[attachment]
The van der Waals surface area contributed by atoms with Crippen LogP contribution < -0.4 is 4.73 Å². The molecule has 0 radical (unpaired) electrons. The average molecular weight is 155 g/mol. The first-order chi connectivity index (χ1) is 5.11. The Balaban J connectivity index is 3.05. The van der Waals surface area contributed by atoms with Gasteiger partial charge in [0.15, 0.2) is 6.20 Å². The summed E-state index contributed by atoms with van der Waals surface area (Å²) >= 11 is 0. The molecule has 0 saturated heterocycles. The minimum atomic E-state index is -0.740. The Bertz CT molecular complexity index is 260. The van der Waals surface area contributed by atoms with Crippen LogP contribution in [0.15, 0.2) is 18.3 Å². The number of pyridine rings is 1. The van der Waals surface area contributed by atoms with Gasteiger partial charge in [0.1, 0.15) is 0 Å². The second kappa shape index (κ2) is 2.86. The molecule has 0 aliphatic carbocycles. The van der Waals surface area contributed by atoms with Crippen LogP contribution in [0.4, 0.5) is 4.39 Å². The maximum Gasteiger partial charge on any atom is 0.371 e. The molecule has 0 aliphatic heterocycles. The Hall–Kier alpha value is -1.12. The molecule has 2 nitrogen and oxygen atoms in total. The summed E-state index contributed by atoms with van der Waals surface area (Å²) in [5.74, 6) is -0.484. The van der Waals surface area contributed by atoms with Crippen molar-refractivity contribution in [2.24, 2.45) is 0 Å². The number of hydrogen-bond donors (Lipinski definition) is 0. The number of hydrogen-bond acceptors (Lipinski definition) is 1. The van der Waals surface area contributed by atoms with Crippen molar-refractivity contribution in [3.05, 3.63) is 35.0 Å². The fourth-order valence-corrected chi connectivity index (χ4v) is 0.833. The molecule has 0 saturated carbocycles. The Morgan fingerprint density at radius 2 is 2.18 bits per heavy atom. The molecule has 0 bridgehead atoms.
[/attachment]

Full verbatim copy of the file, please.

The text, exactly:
The van der Waals surface area contributed by atoms with Crippen LogP contribution < -0.4 is 4.73 Å². The molecule has 0 radical (unpaired) electrons. The average molecular weight is 155 g/mol. The first-order chi connectivity index (χ1) is 5.11. The Balaban J connectivity index is 3.05. The van der Waals surface area contributed by atoms with Gasteiger partial charge in [0.15, 0.2) is 6.20 Å². The summed E-state index contributed by atoms with van der Waals surface area (Å²) >= 11 is 0. The molecule has 0 saturated heterocycles. The minimum atomic E-state index is -0.740. The Bertz CT molecular complexity index is 260. The van der Waals surface area contributed by atoms with Crippen LogP contribution in [0.15, 0.2) is 18.3 Å². The number of pyridine rings is 1. The van der Waals surface area contributed by atoms with Gasteiger partial charge in [0.1, 0.15) is 0 Å². The second kappa shape index (κ2) is 2.86. The molecule has 0 aliphatic carbocycles. The van der Waals surface area contributed by atoms with Crippen LogP contribution in [0.4, 0.5) is 4.39 Å². The maximum Gasteiger partial charge on any atom is 0.371 e. The molecule has 0 aliphatic heterocycles. The Hall–Kier alpha value is -1.12. The molecule has 2 nitrogen and oxygen atoms in total. The summed E-state index contributed by atoms with van der Waals surface area (Å²) in [5.74, 6) is -0.484. The van der Waals surface area contributed by atoms with Crippen molar-refractivity contribution in [2.24, 2.45) is 0 Å². The number of hydrogen-bond donors (Lipinski definition) is 0. The number of hydrogen-bond acceptors (Lipinski definition) is 1. The van der Waals surface area contributed by atoms with Crippen molar-refractivity contribution in [3.05, 3.63) is 35.0 Å². The fourth-order valence-corrected chi connectivity index (χ4v) is 0.833. The molecule has 0 saturated carbocycles. The Morgan fingerprint density at radius 2 is 2.18 bits per heavy atom. The molecule has 0 bridgehead atoms.